About the same time that I was considering the Nook, Barnes and Noble started advertising an piece of software that became available August 2nd: NOOKStudy. It looked interesting. Unlike the standard B&N eReader application (for Mac, at least), NOOKStudy supports highlighting and notetaking, and will sync those highlights a...Read More
September 3, 2010, 11:00 AM ET
Many readers of this blog have experienced the pleasure of getting a new computer. Along with that pleasure, though, there's sometimes a bit of dread that surfaces as we realize we need to get all of our information from the old machine to the new one. For some, there's the additional challenge of keeping a home machine and a work machine in sync with each other.
While the thought of getting all that data transferred can be a bit daunting, I've found that acquiring a new computer can provide a good occasion for doing some digital housekeeping, making your files easier to find and your worklife a little more organized. And the process needn't be overwhelming; it just takes a little planning. What follows comes from my own experience of a month or so ago, when I was fortunate enough to receive a new computer at work.
Preparing the old computer for its departure
Here, I'm assuming that...Read More
August 20, 2010, 11:00 AM ET
There've certainly been some good arguments made that PowerPoint presentations don't make for the best pedagogy. At the very least, we want to be sure that any slide presentations we might use don't involve Death by Powerpoint.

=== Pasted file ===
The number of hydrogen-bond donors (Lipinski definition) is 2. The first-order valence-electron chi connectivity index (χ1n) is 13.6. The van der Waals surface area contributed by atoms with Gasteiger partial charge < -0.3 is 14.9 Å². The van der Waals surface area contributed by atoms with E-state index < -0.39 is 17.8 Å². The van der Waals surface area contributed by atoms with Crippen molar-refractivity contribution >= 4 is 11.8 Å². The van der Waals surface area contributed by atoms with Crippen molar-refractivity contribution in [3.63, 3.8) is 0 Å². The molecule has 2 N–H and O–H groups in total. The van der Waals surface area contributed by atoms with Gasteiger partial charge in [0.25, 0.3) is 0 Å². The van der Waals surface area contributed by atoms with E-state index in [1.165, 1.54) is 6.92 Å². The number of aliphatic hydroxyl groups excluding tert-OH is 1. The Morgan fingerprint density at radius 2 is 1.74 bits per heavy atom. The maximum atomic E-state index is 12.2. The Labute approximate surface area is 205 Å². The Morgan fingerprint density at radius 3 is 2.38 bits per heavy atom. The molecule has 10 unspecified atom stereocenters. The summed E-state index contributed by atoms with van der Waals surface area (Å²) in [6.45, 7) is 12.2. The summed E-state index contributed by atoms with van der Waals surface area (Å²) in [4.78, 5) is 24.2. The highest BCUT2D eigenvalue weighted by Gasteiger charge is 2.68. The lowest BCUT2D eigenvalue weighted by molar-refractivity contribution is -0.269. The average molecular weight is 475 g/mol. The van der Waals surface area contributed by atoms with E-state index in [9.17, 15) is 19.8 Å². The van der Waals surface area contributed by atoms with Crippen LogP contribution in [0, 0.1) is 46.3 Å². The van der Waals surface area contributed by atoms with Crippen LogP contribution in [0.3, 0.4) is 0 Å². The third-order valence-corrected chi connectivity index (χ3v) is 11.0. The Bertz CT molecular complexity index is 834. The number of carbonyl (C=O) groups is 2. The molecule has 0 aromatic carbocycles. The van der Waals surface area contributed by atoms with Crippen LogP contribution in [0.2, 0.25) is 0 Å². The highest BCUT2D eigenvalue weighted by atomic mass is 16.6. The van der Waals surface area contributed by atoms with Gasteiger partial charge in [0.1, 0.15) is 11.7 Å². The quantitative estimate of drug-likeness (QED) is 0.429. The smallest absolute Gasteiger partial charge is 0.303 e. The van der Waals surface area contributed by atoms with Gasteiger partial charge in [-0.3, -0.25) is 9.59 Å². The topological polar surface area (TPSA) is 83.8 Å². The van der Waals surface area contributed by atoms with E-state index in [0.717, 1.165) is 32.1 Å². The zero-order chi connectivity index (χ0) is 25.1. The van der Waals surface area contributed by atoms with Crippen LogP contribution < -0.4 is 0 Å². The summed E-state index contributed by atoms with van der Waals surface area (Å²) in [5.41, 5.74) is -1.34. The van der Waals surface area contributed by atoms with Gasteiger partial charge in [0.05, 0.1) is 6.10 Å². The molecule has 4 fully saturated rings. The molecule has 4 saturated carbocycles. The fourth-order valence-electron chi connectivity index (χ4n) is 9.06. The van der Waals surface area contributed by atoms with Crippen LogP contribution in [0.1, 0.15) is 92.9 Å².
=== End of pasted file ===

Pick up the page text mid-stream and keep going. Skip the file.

Sometimes, though, there are reasons why we need to use a slide presentation, so it's worth taking a look at the tools that might be avaialable. One tool that I rrecently tested is out in beta: 280slides.com.
The service has some good things going for it:
- It's accessible from any computer with an internet connection, and you can run your presentation from within the browser—no desktop application needed. (Unfortunately, it isn't possible to run a presentation in full-screen mode without using a full-screen browser called Plainview.)
- It has a built-in ability to search the web for images and video (that's CC-licensed, of course!)
- If you need...
August 13, 2010, 11:00 AM ET
It's hardly a secret that many of us here at Team ProfHacker are lovers of All Things Google. We've written numerous posts about several Google services. One that I've come to appreciate a great deal is Google Books.
First, it's very handy for searching for a quote in a particular book when you know it's there but can't find it (though, annoyingly, you can remember that it was on the left-hand page, and about two-thirds of the way down, that memory's of little use when you're dealing with a 400-page book).
What else can you do with Google Books?
Well, at minimum, you should be able to pull publication information into your Zotero library. That will be the case even if there's no preview at all available for the book. But if there is a preview, you may be in luck.
We've all had it happen. There's a book we need, and our library doesn't have it. Nor do any neighboring libraries....Read More